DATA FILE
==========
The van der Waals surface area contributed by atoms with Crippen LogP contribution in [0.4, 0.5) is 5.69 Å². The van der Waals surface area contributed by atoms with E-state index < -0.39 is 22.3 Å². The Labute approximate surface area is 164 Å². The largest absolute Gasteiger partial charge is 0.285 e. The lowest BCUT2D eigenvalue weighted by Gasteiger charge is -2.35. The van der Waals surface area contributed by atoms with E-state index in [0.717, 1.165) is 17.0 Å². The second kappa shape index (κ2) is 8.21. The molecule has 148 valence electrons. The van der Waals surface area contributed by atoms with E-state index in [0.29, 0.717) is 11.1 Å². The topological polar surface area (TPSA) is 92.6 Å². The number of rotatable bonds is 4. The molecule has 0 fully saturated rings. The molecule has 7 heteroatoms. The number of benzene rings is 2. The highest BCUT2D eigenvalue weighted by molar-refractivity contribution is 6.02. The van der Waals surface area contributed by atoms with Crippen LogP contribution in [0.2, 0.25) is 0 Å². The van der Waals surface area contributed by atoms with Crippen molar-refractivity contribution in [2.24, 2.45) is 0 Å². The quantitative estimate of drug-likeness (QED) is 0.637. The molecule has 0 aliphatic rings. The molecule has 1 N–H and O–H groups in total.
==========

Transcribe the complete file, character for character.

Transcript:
The van der Waals surface area contributed by atoms with Crippen LogP contribution in [0.4, 0.5) is 5.69 Å². The van der Waals surface area contributed by atoms with E-state index < -0.39 is 22.3 Å². The Labute approximate surface area is 164 Å². The largest absolute Gasteiger partial charge is 0.285 e. The lowest BCUT2D eigenvalue weighted by Gasteiger charge is -2.35. The van der Waals surface area contributed by atoms with E-state index in [0.717, 1.165) is 17.0 Å². The second kappa shape index (κ2) is 8.21. The molecule has 148 valence electrons. The van der Waals surface area contributed by atoms with E-state index in [0.29, 0.717) is 11.1 Å². The topological polar surface area (TPSA) is 92.6 Å². The number of rotatable bonds is 4. The molecule has 0 fully saturated rings. The molecule has 7 heteroatoms. The number of benzene rings is 2. The highest BCUT2D eigenvalue weighted by molar-refractivity contribution is 6.02. The van der Waals surface area contributed by atoms with Crippen LogP contribution in [0.2, 0.25) is 0 Å². The van der Waals surface area contributed by atoms with Crippen molar-refractivity contribution in [2.24, 2.45) is 0 Å². The quantitative estimate of drug-likeness (QED) is 0.637. The molecule has 0 aliphatic rings. The molecule has 1 N–H and O–H groups in total.